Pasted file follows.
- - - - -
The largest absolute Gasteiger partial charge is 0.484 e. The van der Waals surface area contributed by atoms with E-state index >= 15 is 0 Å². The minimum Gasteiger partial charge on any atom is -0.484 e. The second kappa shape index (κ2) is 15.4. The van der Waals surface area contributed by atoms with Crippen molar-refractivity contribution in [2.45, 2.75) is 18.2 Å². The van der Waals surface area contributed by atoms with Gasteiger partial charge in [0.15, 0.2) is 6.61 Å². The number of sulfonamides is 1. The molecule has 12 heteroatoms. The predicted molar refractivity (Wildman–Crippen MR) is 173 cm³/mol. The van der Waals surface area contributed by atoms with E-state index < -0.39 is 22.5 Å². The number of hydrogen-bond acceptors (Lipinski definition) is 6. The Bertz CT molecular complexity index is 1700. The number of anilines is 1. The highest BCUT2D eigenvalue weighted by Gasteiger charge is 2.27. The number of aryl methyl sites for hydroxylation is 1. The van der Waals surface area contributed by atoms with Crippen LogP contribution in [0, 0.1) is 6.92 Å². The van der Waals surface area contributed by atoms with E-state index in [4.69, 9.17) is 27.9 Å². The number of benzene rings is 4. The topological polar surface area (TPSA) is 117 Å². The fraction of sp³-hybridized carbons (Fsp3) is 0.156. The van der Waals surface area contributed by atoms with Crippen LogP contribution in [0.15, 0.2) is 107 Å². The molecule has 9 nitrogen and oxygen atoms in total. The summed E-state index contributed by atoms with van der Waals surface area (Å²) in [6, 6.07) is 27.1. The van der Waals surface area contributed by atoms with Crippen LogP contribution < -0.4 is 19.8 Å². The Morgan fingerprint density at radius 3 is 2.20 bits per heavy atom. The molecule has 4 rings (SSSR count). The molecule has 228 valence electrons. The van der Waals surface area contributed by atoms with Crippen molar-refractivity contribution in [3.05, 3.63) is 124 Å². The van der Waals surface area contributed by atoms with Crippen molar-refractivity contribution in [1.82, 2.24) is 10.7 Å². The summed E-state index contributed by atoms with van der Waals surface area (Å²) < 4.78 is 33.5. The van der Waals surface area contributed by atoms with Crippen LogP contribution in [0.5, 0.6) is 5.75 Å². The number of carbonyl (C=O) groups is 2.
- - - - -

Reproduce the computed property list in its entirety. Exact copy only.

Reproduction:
The largest absolute Gasteiger partial charge is 0.484 e. The van der Waals surface area contributed by atoms with E-state index >= 15 is 0 Å². The minimum Gasteiger partial charge on any atom is -0.484 e. The second kappa shape index (κ2) is 15.4. The van der Waals surface area contributed by atoms with Crippen molar-refractivity contribution in [2.45, 2.75) is 18.2 Å². The van der Waals surface area contributed by atoms with Gasteiger partial charge in [0.15, 0.2) is 6.61 Å². The number of sulfonamides is 1. The molecule has 12 heteroatoms. The predicted molar refractivity (Wildman–Crippen MR) is 173 cm³/mol. The van der Waals surface area contributed by atoms with E-state index < -0.39 is 22.5 Å². The number of hydrogen-bond acceptors (Lipinski definition) is 6. The Bertz CT molecular complexity index is 1700. The number of anilines is 1. The highest BCUT2D eigenvalue weighted by Gasteiger charge is 2.27. The number of aryl methyl sites for hydroxylation is 1. The van der Waals surface area contributed by atoms with Crippen LogP contribution in [0, 0.1) is 6.92 Å². The van der Waals surface area contributed by atoms with E-state index in [4.69, 9.17) is 27.9 Å². The number of benzene rings is 4. The topological polar surface area (TPSA) is 117 Å². The fraction of sp³-hybridized carbons (Fsp3) is 0.156. The van der Waals surface area contributed by atoms with Crippen LogP contribution in [0.15, 0.2) is 107 Å². The molecule has 9 nitrogen and oxygen atoms in total. The summed E-state index contributed by atoms with van der Waals surface area (Å²) in [6, 6.07) is 27.1. The van der Waals surface area contributed by atoms with Crippen LogP contribution < -0.4 is 19.8 Å². The Morgan fingerprint density at radius 3 is 2.20 bits per heavy atom. The molecule has 4 rings (SSSR count). The molecule has 228 valence electrons. The van der Waals surface area contributed by atoms with Crippen molar-refractivity contribution in [3.05, 3.63) is 124 Å². The van der Waals surface area contributed by atoms with Crippen molar-refractivity contribution in [1.82, 2.24) is 10.7 Å². The summed E-state index contributed by atoms with van der Waals surface area (Å²) < 4.78 is 33.5. The van der Waals surface area contributed by atoms with Crippen LogP contribution in [0.5, 0.6) is 5.75 Å². The number of carbonyl (C=O) groups is 2.